Worship Leader, Your Greatest Ability May Be ...
Worship Leader, Your Greatest Ability May Be ...
by Roger O'Neel, Ph.D.
originally posted on worshipleader.com
As a professor, I get the opportunity to work with undergraduate and graduate students every day. Our purpose statement is “Equipping Worshipers to Serve.” Part of “equipping” is training students musically to prepare them to serve the local church. Currently, our constituent churches (the churches that send us students and where our students go to serve) use primarily contemporary worship styles, typically involving praise bands and vocalists.
How long will this be the case? Will our current “contemporary” style be the style for most churches 5, 10 or 20 years from now? Will the role of a worship pastor continue to be the primary vocalist or instrumentalist? What new musical styles will impact the church? What models or forms of worship will change the way we “do” church?
I tell my students that their greatest ability may be flexibility.
Change is happening quickly in today’s world, and the way we worship today will likely change in the future. How quickly those changes happen and what those changes will be are yet to be determined. Worship leaders who are not able to adapt to these changes may find themselves marginalized, ineffective, or sidelined from ministry.
The Oxford Dictionary defines flexibility as “the quality of bending easily without breaking.” What are you currently rigid about? Style? Instrumentation? Order of service?
Stretching exercises may be in order to help you enhance your flexibility. Embracing creatively is one way to make yourself more flexible. Conversely, without stretching you may find yourself close to “breaking.” That could manifest itself in several ways: strained relationships with people who are asking you to be flexible, marginalization in your ministry because you are “in a rut,” or, more significantly, finding yourself out of ministry because you refuse to change.
The Ability to Be Easily Modified
Flexibility can also be defined as “the ability to be easily modified.” Unexpected things happen in worship contexts often, at least in my world. What happens when your pastor wants to insert a song or change the order of service? What happens when your drummer doesn’t show up? Recently, our lyric presentation software crashed forcing a reboot. As the computer was rebooting, it had a mandatory update that disabled us from using lyrics. What do you do without lyrics? Can we even worship?!? Your ability to be flexible when handling unexpected issues will speak to your ability to lead well.
Willingness to Change or Compromise
Finally, flexibility can be defined as “willingness to change or compromise.” All of us have preferences about things that are probably at least somewhat negotiable. Among these could be types of music that we prefer, performance practices, use of click tracks, etc. We all probably have convictions that probably shouldn’t change, such as doctrinal positions or your biblically based philosophy of what worship is and how it should be practiced. In ministry, you will likely need to know the difference between preferences and convictions. Flexibility in convictions should probably not change, but you probably should be willing to negotiate flexibility in your preferences.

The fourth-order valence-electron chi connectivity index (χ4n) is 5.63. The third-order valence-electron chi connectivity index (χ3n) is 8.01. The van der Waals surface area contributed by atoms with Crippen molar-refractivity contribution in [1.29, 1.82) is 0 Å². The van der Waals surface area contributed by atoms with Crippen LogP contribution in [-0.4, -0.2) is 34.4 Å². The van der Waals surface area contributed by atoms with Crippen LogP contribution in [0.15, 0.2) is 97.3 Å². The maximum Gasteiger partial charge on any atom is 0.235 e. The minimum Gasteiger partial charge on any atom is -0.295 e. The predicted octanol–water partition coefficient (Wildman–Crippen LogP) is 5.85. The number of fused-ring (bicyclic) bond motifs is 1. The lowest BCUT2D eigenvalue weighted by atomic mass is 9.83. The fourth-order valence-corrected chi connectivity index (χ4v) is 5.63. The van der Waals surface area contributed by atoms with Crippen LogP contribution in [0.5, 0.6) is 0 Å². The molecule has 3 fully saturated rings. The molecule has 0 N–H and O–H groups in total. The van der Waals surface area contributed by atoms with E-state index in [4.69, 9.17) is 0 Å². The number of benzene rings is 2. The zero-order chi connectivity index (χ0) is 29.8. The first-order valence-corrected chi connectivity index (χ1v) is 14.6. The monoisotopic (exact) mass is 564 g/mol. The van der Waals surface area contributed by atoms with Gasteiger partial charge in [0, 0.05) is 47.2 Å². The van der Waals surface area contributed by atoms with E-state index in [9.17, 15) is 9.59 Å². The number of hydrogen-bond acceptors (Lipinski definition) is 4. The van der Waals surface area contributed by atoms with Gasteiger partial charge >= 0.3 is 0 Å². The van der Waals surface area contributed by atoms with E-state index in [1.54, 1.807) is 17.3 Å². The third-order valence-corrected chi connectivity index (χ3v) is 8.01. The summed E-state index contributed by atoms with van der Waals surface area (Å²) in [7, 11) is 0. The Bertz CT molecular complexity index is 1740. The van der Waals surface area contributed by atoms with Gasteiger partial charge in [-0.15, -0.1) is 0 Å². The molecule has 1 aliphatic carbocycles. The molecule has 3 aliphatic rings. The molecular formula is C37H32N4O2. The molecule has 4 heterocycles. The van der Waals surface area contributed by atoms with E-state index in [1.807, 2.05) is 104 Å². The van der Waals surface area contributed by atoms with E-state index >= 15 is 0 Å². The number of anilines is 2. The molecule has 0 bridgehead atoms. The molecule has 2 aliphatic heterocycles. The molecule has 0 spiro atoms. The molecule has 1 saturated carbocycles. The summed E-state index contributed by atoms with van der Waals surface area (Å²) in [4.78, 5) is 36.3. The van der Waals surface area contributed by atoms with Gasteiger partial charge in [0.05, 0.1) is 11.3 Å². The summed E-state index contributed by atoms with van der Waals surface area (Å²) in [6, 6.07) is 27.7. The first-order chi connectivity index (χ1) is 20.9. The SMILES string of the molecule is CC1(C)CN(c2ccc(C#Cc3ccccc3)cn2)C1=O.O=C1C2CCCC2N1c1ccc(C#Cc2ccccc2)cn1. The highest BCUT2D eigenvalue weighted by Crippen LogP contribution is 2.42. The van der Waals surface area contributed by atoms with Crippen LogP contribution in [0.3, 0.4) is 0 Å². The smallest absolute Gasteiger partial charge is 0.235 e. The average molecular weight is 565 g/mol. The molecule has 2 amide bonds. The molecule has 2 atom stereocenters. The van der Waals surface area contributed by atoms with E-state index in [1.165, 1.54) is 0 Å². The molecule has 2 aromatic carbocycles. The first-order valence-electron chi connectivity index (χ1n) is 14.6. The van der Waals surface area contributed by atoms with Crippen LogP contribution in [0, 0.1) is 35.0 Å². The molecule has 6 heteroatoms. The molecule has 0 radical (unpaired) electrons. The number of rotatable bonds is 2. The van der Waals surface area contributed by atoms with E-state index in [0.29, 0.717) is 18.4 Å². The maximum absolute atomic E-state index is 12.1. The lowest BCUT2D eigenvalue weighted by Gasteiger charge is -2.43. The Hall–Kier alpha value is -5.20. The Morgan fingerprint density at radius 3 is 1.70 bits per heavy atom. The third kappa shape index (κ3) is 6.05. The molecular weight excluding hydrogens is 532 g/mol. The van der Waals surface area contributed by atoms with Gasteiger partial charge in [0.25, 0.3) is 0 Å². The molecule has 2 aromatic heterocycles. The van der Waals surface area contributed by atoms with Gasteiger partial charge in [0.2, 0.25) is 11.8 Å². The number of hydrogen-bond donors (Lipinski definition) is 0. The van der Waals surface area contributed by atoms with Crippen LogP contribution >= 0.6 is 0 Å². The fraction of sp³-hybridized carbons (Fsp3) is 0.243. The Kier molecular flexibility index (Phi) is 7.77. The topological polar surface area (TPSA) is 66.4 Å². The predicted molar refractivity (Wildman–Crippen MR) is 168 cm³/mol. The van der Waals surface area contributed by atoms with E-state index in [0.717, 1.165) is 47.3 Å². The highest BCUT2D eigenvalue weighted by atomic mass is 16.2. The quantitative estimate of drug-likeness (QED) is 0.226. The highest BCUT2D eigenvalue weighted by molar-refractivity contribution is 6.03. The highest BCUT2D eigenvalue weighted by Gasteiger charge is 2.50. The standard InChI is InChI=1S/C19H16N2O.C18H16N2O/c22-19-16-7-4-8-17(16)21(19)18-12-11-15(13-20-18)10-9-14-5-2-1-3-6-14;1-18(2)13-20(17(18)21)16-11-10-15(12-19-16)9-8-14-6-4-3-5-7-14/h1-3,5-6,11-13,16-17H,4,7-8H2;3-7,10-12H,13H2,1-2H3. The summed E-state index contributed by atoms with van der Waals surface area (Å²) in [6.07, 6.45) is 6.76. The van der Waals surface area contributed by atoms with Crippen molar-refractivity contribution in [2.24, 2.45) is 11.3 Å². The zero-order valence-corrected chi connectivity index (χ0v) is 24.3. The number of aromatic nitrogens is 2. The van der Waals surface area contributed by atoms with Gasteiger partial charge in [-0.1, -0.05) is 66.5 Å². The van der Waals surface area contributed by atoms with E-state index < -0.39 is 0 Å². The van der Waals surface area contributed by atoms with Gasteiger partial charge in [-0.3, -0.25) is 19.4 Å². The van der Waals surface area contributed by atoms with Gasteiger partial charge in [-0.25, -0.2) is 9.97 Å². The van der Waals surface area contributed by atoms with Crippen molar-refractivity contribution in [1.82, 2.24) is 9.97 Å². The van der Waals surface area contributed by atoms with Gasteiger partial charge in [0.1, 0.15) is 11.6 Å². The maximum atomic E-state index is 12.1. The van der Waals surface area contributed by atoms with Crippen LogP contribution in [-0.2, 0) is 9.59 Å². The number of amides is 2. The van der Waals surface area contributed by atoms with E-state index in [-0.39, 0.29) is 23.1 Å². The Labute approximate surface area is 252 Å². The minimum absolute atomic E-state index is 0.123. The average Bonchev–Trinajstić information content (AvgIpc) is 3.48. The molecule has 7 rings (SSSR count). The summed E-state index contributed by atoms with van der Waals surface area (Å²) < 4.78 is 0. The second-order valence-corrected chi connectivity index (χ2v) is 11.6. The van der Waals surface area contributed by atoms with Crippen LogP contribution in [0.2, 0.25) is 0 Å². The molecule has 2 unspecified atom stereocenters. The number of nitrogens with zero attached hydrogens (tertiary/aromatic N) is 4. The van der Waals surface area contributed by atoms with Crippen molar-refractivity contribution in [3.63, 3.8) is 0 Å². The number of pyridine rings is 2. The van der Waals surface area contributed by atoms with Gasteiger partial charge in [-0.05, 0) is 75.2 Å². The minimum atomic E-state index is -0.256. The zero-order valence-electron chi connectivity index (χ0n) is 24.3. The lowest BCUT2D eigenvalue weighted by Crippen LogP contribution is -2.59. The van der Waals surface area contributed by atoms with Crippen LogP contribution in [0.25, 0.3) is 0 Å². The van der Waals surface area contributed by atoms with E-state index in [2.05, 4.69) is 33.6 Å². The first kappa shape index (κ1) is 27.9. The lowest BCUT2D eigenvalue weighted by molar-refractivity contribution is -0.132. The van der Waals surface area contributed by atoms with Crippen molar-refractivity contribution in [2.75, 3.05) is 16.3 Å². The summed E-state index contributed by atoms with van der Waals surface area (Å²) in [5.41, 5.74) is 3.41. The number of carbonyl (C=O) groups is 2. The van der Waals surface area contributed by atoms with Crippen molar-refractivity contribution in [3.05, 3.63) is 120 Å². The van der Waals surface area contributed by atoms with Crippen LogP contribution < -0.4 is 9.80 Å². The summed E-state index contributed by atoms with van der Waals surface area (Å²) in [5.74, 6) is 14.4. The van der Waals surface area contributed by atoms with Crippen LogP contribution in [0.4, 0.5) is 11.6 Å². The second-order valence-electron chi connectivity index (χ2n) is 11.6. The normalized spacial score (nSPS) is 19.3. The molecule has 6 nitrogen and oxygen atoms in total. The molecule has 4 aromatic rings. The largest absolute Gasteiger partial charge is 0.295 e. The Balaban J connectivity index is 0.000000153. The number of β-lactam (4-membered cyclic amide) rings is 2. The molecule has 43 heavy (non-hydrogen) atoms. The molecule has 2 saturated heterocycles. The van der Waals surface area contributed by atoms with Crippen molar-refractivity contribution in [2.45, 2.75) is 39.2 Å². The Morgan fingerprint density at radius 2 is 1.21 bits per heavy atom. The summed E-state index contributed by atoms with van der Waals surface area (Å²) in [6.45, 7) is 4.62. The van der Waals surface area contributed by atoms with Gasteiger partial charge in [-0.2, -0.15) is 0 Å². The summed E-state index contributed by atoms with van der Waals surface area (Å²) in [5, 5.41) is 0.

A missionary friend of mine did training with a group of our students who were heading to Jamaica. He brought in a Gumby figurine. If you don’t know what this is, it is a rubber cartoon character with a soft wire internal frame so that it snaps back into the same shape. He has big eyes and an indomitable smile. As my friend talked about the cultural differences that we might encounter overseas, he would stretch Gumby into unnatural splits. He made sure that we knew we would have to be flexible in these social settings. Afterward, he would let Gumby snap right back into his original position. He talked about different kinds of food that we might encounter. He would put Gumby’s leg behind his head, while reminding us that we might have to eat some things we didn’t like, but it would be OK. Gumby snapped right back in his original form. While explaining things like being stuck in the airport or in customs, he took Gumby and whacked him repeatedly onto the podium in front of him. Gumby was unfazed, still with his winsome smile. The lesson was well-taken.
How about you? When you are called on to be flexible, do you take it in stride like Gumby? Do you do it with a smile on your face? Flexibility may be one of your most important abilities, as it may help you maintain good staff relationships, effectiveness with your congregation, and ability to maintain ministry longevity as things change.
Dr. Roger O'Neel serves as Associate Professor of Music and Worship and Director of the Worship Program in the Department of Music and Worship at Cedarville University. He has served for 11 years as a full-time minister for worship and has a wealth of experience and knowledge in all aspects of traditional and contemporary worship. He received his Ph.D. in music theory from the University of Texas at Austin in 1996 and has been at Cedarville University since 2002.
Cedarville University is equipping worship leaders with the practical skills and theological foundation to lead God's people in meaningful, God-honoring worship. Choose from a Bachelor of Arts in worship, Master of Arts in Worship and Theology, or Graduate Certificate in Worship Leadership.
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